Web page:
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A few years ago, a movie came out entitled, "The Bucket List." Since then, this has become a household term. The phrase refers to the list of things a person would like to do or experience or see before he dies. Though I have not seen the movie, I have heard several people use the expression. For most it seems, the bucket list consists of things such as go to the Grand Canyon; go to Niagara Falls; go to Hawaii; go to Alaska; go to Europe; go skydiving; go bungee jumping; go to New England in the fall; etc. Such is the mindset of worldly people who have minimal hopes for a glorious eternal life. The Christian looks at life much differently. As he ponders his life, he sees many tokens of God's goodness to him and has a fond remembrance of much of his past. But he does not consider that his good times are coming to an end. He does not dread death and privately fear that it will bring an end to all pleasure. On the contrary, he expects death to bring him into the presence of his beloved Lord and Savior, Jesus Christ. Death will bring about the fulfillment of his long cherished dreams. Death will bring an end to his transgressions. Death will bring perfect holiness. Death will bring about an introduction to all the departed saints he has known or read about. Death will mean Paradise. Consequently, the Christian feels no need to cram his retirement years with various trips and experiences before it's too late. With respect to the beauty of the earth, the Christian knows he will have all eternity to explore a new earth that will far exceed the current one in beauty and majesty. A Christian’s bucket list does not consist of worldly pleasures. It looks something like what we see in Proverbs 30:7-9:
“Two things I asked of You, Do not refuse me before I die: Keep deception and lies far from me, Give me neither poverty nor riches; Feed me with the food that is my portion, That I not be full and deny You and say, "Who is the LORD?" Or that I not be in want and steal, And profane the name of my God.” (Prov. 30:7-9)
These are the words of Agur (see Prov. 30:1). What he wanted before he died was quite different than what most people today want before they die. He was focused on spiritual realities and priorities. He was concerned about his own heart and his own sinful nature. He put two things on his bucket list.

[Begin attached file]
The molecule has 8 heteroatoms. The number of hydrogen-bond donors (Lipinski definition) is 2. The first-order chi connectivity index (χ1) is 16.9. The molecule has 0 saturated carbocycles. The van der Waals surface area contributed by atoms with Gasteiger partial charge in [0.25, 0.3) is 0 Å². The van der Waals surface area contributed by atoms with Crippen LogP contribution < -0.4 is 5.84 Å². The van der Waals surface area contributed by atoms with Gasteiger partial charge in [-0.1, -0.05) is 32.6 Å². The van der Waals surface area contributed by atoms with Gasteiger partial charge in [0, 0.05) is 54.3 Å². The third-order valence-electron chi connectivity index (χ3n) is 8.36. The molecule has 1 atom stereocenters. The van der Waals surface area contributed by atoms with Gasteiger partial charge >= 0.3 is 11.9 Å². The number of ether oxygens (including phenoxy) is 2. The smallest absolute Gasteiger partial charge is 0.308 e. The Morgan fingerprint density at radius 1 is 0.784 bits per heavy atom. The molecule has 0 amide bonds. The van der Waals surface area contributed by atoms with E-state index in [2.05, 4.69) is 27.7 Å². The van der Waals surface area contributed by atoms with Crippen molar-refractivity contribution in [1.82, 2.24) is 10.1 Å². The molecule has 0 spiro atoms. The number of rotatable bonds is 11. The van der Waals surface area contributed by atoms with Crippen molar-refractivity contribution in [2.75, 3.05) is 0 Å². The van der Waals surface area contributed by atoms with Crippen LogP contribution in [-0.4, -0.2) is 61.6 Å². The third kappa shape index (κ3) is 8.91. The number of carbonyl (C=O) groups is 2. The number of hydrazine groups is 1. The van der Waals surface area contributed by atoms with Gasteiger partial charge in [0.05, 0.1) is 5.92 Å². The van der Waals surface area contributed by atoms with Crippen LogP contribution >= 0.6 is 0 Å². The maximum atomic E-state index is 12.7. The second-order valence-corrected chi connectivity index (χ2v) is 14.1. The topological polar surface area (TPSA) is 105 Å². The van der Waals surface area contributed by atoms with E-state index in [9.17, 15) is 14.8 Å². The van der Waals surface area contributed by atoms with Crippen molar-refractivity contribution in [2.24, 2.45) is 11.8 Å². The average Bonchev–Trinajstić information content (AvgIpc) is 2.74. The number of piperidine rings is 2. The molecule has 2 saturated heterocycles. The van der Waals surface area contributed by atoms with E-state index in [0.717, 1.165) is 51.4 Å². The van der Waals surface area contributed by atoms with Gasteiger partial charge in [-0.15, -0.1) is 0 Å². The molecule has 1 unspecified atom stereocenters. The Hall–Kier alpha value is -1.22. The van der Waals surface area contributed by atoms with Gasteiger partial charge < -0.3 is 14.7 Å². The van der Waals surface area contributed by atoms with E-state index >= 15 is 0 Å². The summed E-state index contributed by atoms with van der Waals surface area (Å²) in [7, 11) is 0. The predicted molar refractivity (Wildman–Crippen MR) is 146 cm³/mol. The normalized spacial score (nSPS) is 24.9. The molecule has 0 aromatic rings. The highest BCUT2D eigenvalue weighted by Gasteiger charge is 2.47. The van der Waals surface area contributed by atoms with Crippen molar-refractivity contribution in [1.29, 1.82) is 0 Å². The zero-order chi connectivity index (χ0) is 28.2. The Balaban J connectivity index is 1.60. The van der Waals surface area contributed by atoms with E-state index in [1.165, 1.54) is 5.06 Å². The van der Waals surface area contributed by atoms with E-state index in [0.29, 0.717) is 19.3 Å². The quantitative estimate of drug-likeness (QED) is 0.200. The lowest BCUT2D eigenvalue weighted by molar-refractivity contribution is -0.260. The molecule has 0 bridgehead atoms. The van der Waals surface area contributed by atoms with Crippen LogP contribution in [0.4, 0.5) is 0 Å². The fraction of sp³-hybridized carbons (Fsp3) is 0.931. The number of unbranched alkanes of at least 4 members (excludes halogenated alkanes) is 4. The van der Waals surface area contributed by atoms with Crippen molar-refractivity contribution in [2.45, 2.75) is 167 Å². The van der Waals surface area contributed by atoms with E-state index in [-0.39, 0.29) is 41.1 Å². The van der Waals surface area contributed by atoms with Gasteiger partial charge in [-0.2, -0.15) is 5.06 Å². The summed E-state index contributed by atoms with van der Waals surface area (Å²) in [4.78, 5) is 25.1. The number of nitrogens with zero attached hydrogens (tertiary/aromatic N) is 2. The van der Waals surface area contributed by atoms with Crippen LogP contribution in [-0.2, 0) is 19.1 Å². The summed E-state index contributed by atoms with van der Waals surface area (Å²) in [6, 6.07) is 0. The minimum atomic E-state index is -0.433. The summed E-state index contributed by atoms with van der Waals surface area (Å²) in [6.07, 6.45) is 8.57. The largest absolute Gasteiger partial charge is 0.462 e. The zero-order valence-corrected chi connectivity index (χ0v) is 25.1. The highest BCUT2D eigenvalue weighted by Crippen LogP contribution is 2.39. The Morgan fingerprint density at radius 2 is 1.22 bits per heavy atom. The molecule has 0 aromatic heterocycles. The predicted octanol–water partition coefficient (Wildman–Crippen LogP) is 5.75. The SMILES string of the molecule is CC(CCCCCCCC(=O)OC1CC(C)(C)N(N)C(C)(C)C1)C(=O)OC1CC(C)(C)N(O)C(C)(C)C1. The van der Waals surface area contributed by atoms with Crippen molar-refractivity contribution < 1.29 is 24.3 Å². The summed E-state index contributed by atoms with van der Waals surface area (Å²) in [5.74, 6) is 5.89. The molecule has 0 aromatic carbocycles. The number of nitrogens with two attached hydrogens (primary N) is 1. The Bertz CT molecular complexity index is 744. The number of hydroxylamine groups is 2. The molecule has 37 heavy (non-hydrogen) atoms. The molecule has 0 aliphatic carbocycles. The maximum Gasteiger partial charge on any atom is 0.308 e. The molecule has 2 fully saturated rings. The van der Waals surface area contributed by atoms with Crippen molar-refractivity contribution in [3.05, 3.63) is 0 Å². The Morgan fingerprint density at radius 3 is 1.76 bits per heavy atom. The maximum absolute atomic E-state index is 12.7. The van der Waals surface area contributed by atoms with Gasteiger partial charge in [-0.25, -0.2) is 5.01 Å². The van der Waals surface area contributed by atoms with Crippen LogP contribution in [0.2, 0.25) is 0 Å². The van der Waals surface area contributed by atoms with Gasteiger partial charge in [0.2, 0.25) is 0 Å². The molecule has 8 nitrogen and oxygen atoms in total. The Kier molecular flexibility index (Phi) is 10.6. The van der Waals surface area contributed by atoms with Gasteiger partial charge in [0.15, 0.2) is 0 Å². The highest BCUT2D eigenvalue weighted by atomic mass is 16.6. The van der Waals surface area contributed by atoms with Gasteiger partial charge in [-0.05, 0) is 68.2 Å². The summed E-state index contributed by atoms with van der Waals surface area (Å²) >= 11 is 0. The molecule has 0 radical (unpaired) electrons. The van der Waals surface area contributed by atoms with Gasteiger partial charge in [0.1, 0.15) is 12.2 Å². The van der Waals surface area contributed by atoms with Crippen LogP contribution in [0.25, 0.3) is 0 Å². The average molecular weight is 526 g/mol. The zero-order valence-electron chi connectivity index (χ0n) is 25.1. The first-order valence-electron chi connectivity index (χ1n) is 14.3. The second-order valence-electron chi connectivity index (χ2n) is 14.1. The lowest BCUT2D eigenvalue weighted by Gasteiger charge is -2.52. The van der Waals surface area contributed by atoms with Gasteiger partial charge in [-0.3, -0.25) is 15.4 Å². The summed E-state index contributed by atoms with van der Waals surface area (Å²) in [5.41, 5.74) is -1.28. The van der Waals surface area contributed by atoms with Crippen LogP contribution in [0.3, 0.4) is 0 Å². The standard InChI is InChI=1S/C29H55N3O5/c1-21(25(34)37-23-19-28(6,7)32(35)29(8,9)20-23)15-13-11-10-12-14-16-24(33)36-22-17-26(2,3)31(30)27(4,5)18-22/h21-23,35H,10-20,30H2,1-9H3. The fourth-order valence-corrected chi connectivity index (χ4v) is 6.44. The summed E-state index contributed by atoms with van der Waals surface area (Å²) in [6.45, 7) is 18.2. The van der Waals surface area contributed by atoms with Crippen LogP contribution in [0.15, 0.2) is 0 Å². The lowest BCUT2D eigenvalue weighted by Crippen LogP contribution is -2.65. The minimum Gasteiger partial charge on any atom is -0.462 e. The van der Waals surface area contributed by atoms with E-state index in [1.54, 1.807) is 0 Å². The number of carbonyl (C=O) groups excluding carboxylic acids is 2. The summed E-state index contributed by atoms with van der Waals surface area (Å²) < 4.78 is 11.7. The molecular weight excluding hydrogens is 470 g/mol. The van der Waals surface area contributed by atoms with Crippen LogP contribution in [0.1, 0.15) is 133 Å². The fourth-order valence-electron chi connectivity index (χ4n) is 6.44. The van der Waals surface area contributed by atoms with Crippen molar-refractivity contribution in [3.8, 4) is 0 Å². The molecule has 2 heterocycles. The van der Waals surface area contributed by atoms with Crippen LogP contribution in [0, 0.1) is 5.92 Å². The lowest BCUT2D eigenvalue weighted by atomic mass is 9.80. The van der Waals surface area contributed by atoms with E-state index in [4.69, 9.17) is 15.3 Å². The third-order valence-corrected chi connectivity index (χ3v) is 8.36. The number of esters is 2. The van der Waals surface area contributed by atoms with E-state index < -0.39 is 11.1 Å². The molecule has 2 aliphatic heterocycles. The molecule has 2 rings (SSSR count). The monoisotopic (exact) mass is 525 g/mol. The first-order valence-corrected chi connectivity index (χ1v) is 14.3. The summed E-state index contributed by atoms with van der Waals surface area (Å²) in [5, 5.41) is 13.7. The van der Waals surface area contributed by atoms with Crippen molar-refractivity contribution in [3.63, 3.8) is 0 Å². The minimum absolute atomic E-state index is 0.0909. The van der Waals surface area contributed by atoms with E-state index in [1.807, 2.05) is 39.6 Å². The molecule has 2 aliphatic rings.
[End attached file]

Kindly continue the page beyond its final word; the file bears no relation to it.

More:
1. Keep deception and lies far from me.
He knew that deep within him there was a tendency to lie, to be false, to be a hypocrite and a pretender. He understood how tempting it is to pretend to be something you are not, and thus be a liar. He understood the dangers of self deception and of convincing himself that he was righteous and that he didn't need a Savior. He understood the dangers of not being able to admit faults, thereby pretending he was never wrong. He knew the danger of deluding oneself by insisting that “it” is always someone else’s fault. He knew the danger of deluding himself by merely being a hearer of the Word and not a doer of the Word (James 1:22-27). And so his bucket list included deliverance from a lying heart. To him, being delivered from his lying nature was far more valuable than a dream cruise on the Mediterranean.
2. Give me neither poverty nor riches.
It is not hard to imagine someone praying to be delivered from poverty, but it is surely rare to hear of someone praying to be delivered from riches. Most believe you can serve both God and mammon. Most believe that money is a sure sign of God's blessing. Most believe that it is easy and quite common for the rich to get into heaven. Most do not believe that riches are a snare. Most are not worried that having a lot of money will tempt them to forget God and see no need for Him. The truth is that the rich rarely call on God. They rarely see the need to. If they want something, they buy it. In their mind, money is the answer to everything. “A rich man's wealth is his strong city, and like a high wall in his own imagination” (Prov. 18:11). But Agur believes that if he were to be rich, he might very well “fall into temptation and a snare and many foolish and harmful desires which plunge men into ruin and destruction.” He also believes that “the love of money is a root of all sorts of evil, and some by longing for it have wandered away from the faith and pierced themselves with many griefs” (1 Tim. 6:9-10). And since he believes these things, he prays, "Give me not riches.”
He also prays, "Give me not poverty.” Poverty is also a danger to his soul. He does not pray for this because he envies the middle or upper class and feels he deserves the same comforts and pleasures that they enjoy. On the contrary, he worries that poverty will expose him to another temptation. He sees within him a covetous monster and worries that if he has too little, he will be tempted to steal. He is not worried that being poor will bring dishonor to his name; he is worried that being poor will tempt him to steal and dishonor God's name. And so he prays to be delivered from poverty for a very different reason than most people utter this prayer. Salvation from the snares of poverty and wealth are far more worthy of the bucket list than a fishing trip to the Nile River, a camping trip to the forest of Lebanon, or any other adventure an Old Testament Israelite might dream about.